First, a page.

This issue involving Uber, Grab and the Land Transportation Franchising and Regulatory Board (LTFRB) has caused quite a stir recently, as people protest a seemingly heavy-handed intervention in the workings of a free market. Indeed, government intervention becomes warranted when there is market failure, a situation where unregulated markets are inefficient because prices fail to provide proper signals to consumers and producers.
A perceptive student of economics should ask: “Where exactly is the market failure in this issue? Is the LTFRB justified in its aggressive pursuit of violators?” This essay attempts to tackle these questions.
As economic theory goes, there are four sources of market failure: 1) imperfect competition; 2) public goods; 3) externalities; and 4) imperfect information. It would be instructive to see how this recent issue relates to each source.
In imperfectly competitive industries, some firms influence price and competition. Output is lower and price is higher than they would otherwise be under perfect competition.
Clearly, Uber and Grab have given commuters a desirable alternative to taxis that refuse to take rides during peak hours when commuters need them the most, or take rides selectively at a negotiated premium. In the absence of alternatives, rushing commuters fall prey to unscrupulous taxi drivers exercising market power, but because of transportation network companies (TNCs), such predatory behavior is now tempered somewhat.
Nevertheless, the traditional taxi industry is aggrieved by the surge in popularity of TNCs, so one must still consider the welfare of workers in this industry. Since regulating competition is part of its job description, the LTFRB argues that it is simply ensuring a level playing field, so they must go after colorum Uber and Grab drivers.
Market failure could also come from the existence of public goods that bestow collective benefits on members of society. Public goods are nonrival in consumption, and their benefits are nonexcludable. Being nonrival in consumption means that one person’s enjoyment of the benefits of a public good does not interfere with another person’s consumption of it. Being nonexcludable means that once the good is produced, no one can be excluded from enjoying its benefits.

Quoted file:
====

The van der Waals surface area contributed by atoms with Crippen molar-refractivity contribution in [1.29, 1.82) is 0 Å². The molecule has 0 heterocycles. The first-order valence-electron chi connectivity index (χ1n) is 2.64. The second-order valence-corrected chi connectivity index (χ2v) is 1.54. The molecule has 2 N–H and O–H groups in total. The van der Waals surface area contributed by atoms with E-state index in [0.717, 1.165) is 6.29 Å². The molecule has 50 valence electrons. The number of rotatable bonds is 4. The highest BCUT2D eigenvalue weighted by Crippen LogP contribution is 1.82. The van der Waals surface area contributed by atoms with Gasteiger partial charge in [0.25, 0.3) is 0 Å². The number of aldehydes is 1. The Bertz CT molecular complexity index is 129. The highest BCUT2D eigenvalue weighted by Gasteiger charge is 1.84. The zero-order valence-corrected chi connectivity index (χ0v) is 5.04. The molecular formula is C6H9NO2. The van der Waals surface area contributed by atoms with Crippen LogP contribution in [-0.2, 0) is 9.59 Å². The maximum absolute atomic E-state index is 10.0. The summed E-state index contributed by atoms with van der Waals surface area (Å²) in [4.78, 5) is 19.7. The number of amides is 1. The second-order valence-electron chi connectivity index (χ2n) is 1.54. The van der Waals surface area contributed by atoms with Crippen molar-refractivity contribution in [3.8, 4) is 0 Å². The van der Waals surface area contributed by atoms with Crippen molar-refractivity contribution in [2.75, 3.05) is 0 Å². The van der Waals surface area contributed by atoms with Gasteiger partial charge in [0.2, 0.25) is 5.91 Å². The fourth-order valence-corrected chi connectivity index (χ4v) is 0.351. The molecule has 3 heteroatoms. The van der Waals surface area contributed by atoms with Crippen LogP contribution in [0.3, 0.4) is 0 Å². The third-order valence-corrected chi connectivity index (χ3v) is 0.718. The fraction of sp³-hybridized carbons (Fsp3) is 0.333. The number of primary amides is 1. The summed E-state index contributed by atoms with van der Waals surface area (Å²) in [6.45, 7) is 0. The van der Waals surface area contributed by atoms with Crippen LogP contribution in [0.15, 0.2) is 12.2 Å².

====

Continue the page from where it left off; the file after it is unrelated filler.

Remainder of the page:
Strictly speaking, public transport entails some cost that opens up the possibility of exclusion. By and large, an efficient public-transport system can have the characteristics of a public good if it enables people who cannot afford cars to avail themselves of much cheaper travel alternatives.
With the problems surrounding the Metro Rail Transit and Light Rail Transit (LRT), it should be obvious why commuters prefer to take Uber and Grab.
Externalities are costs or benefits imposed on individuals who are external to market transactions. If social costs or benefits are overlooked, the decisions of households or firms are likely to be inefficient.
TNCs have introduced carpooling, which can save fuel and reduce negative externalities from congested roads and air pollution. Carpooling offers a win-win solution, as both driver and rider are better off, and the environment stands to benefit with reduced private car usage.
However, because Uber and Grab could be quite lucrative, enterprising Filipinos might be tempted to purchase fleets of cars with the intent to operate them with hired drivers, and so the LTFRB has decided to regulate their numbers, lest they contribute further to traffic congestion.
Market efficiency also depends on whether buyers have perfect information on product quality and price, and firms have perfect information on input quality and price. Imperfect information can lead to inefficiency.
Imperfect information could lead riders to pick discourteous drivers, or worse, drivers with criminal intentions. TNCs have managed to address this problem through their feedback system, which allows customers to rate drivers so that others would choose the good and avoid the bad.
To be fair, the LTFRB has a feedback mechanism through an online complaint form, but it only captures complaints. It is unclear whether any further action is taken. TNCs are clearly far ahead in dealing with customer feedback, although the LTFRB wants to have all Uber and Grab cars duly registered for the safety of commuters.
Thus, the two main arguments that are used to justify the aggressive pursuit of unregistered Uber and Grab cars are the level-playing-field argument and the public-safety argument. While the intentions are good, others give strong counter-arguments. One is that despite the willingness of TNCs to comply with registration requirements, the LTFRB made it practically impossible for them to do so. Another counter-argument is that the LTFRB aggressively demands safety from TNCs, without applying the same standard to taxis that are seen as more problematic.
It seems the benefits introduced by TNCs far outweigh the costs, so perhaps, the LTFRB should consider striking a compromise with these companies. The one-stop shop for Uber and Grab registration is certainly a step in the right direction. Ultimately, consumer welfare should be paramount in this discussion.
Ser Percival K. Peña-Reyes is a faculty member of the Ateneo de Manila University, Economics Department.